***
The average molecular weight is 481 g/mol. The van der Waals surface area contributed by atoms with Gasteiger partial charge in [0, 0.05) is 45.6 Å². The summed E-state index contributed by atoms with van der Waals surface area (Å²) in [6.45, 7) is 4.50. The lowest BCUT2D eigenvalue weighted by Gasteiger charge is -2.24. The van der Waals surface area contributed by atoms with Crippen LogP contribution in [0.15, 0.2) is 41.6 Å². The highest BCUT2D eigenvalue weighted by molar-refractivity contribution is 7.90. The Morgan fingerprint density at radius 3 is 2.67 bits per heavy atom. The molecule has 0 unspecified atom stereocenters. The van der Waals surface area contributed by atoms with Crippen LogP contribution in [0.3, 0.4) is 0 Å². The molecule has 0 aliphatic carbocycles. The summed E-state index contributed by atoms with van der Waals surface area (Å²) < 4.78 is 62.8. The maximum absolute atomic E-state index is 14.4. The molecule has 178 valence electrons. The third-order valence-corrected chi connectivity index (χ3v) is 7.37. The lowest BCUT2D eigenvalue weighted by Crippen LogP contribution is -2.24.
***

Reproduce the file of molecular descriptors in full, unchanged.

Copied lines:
The average molecular weight is 481 g/mol. The van der Waals surface area contributed by atoms with Gasteiger partial charge in [0, 0.05) is 45.6 Å². The summed E-state index contributed by atoms with van der Waals surface area (Å²) in [6.45, 7) is 4.50. The lowest BCUT2D eigenvalue weighted by Gasteiger charge is -2.24. The van der Waals surface area contributed by atoms with Crippen LogP contribution in [0.15, 0.2) is 41.6 Å². The highest BCUT2D eigenvalue weighted by molar-refractivity contribution is 7.90. The Morgan fingerprint density at radius 3 is 2.67 bits per heavy atom. The molecule has 0 unspecified atom stereocenters. The van der Waals surface area contributed by atoms with Crippen LogP contribution in [0.3, 0.4) is 0 Å². The molecule has 0 aliphatic carbocycles. The summed E-state index contributed by atoms with van der Waals surface area (Å²) < 4.78 is 62.8. The maximum absolute atomic E-state index is 14.4. The molecule has 178 valence electrons. The third-order valence-corrected chi connectivity index (χ3v) is 7.37. The lowest BCUT2D eigenvalue weighted by Crippen LogP contribution is -2.24.